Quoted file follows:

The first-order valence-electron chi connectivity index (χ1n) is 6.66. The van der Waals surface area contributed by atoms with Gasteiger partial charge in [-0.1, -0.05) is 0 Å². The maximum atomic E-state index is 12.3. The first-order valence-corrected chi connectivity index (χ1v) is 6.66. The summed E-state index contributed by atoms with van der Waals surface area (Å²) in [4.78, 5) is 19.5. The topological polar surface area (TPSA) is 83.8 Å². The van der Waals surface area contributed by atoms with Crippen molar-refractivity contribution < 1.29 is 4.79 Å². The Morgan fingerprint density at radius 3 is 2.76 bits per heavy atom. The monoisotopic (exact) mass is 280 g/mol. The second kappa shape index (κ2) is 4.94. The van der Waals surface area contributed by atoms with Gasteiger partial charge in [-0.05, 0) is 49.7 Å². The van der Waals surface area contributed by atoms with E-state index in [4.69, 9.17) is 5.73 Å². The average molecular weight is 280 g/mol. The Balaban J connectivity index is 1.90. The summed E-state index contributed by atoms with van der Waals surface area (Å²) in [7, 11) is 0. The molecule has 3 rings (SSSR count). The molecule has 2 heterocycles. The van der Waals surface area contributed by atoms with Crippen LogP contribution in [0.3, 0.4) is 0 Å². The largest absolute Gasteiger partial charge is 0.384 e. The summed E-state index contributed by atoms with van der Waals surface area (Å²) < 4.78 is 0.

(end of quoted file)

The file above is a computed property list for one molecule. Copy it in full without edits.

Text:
The first-order valence-electron chi connectivity index (χ1n) is 6.66. The van der Waals surface area contributed by atoms with Gasteiger partial charge in [-0.1, -0.05) is 0 Å². The maximum atomic E-state index is 12.3. The first-order valence-corrected chi connectivity index (χ1v) is 6.66. The summed E-state index contributed by atoms with van der Waals surface area (Å²) in [4.78, 5) is 19.5. The topological polar surface area (TPSA) is 83.8 Å². The van der Waals surface area contributed by atoms with Crippen molar-refractivity contribution < 1.29 is 4.79 Å². The Morgan fingerprint density at radius 3 is 2.76 bits per heavy atom. The monoisotopic (exact) mass is 280 g/mol. The second kappa shape index (κ2) is 4.94. The van der Waals surface area contributed by atoms with Gasteiger partial charge in [-0.05, 0) is 49.7 Å². The van der Waals surface area contributed by atoms with E-state index in [4.69, 9.17) is 5.73 Å². The average molecular weight is 280 g/mol. The Balaban J connectivity index is 1.90. The summed E-state index contributed by atoms with van der Waals surface area (Å²) in [7, 11) is 0. The molecule has 3 rings (SSSR count). The molecule has 2 heterocycles. The van der Waals surface area contributed by atoms with Crippen LogP contribution in [0.3, 0.4) is 0 Å². The largest absolute Gasteiger partial charge is 0.384 e. The summed E-state index contributed by atoms with van der Waals surface area (Å²) < 4.78 is 0.